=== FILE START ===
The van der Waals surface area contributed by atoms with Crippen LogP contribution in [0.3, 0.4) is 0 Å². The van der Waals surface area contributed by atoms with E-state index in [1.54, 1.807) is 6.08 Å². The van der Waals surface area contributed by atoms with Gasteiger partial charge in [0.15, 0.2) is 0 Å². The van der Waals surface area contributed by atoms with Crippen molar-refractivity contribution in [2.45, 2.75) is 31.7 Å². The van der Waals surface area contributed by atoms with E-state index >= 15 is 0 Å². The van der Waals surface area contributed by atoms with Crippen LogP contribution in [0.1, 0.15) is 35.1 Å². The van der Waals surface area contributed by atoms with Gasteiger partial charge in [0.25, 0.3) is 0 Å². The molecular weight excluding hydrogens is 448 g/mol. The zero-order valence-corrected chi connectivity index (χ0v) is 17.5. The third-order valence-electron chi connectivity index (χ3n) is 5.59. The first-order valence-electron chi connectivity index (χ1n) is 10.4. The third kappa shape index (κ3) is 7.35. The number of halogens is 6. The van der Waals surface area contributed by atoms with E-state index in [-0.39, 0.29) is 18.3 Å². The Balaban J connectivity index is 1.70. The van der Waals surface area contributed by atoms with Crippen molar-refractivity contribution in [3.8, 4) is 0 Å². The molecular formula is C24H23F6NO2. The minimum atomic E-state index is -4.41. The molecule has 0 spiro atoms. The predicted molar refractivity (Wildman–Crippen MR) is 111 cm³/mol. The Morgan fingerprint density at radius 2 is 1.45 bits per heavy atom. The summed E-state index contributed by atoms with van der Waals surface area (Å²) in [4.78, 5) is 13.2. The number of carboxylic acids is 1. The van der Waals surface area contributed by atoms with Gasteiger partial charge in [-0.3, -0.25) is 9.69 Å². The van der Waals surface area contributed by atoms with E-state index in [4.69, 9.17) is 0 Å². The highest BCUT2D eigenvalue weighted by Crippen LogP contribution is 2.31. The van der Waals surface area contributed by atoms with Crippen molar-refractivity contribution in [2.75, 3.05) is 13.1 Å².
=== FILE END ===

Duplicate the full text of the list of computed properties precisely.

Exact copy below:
The van der Waals surface area contributed by atoms with Crippen LogP contribution in [0.3, 0.4) is 0 Å². The van der Waals surface area contributed by atoms with E-state index in [1.54, 1.807) is 6.08 Å². The van der Waals surface area contributed by atoms with Gasteiger partial charge in [0.15, 0.2) is 0 Å². The van der Waals surface area contributed by atoms with Crippen molar-refractivity contribution in [2.45, 2.75) is 31.7 Å². The van der Waals surface area contributed by atoms with E-state index >= 15 is 0 Å². The van der Waals surface area contributed by atoms with Crippen LogP contribution in [0.1, 0.15) is 35.1 Å². The van der Waals surface area contributed by atoms with Gasteiger partial charge in [0.25, 0.3) is 0 Å². The molecular weight excluding hydrogens is 448 g/mol. The zero-order valence-corrected chi connectivity index (χ0v) is 17.5. The third-order valence-electron chi connectivity index (χ3n) is 5.59. The first-order valence-electron chi connectivity index (χ1n) is 10.4. The third kappa shape index (κ3) is 7.35. The number of halogens is 6. The van der Waals surface area contributed by atoms with E-state index in [-0.39, 0.29) is 18.3 Å². The Balaban J connectivity index is 1.70. The van der Waals surface area contributed by atoms with Crippen molar-refractivity contribution in [3.8, 4) is 0 Å². The molecular formula is C24H23F6NO2. The minimum atomic E-state index is -4.41. The molecule has 0 spiro atoms. The predicted molar refractivity (Wildman–Crippen MR) is 111 cm³/mol. The Morgan fingerprint density at radius 2 is 1.45 bits per heavy atom. The summed E-state index contributed by atoms with van der Waals surface area (Å²) in [4.78, 5) is 13.2. The number of carboxylic acids is 1. The van der Waals surface area contributed by atoms with Gasteiger partial charge in [-0.3, -0.25) is 9.69 Å². The van der Waals surface area contributed by atoms with E-state index in [4.69, 9.17) is 0 Å². The highest BCUT2D eigenvalue weighted by Crippen LogP contribution is 2.31. The van der Waals surface area contributed by atoms with Crippen molar-refractivity contribution in [2.75, 3.05) is 13.1 Å².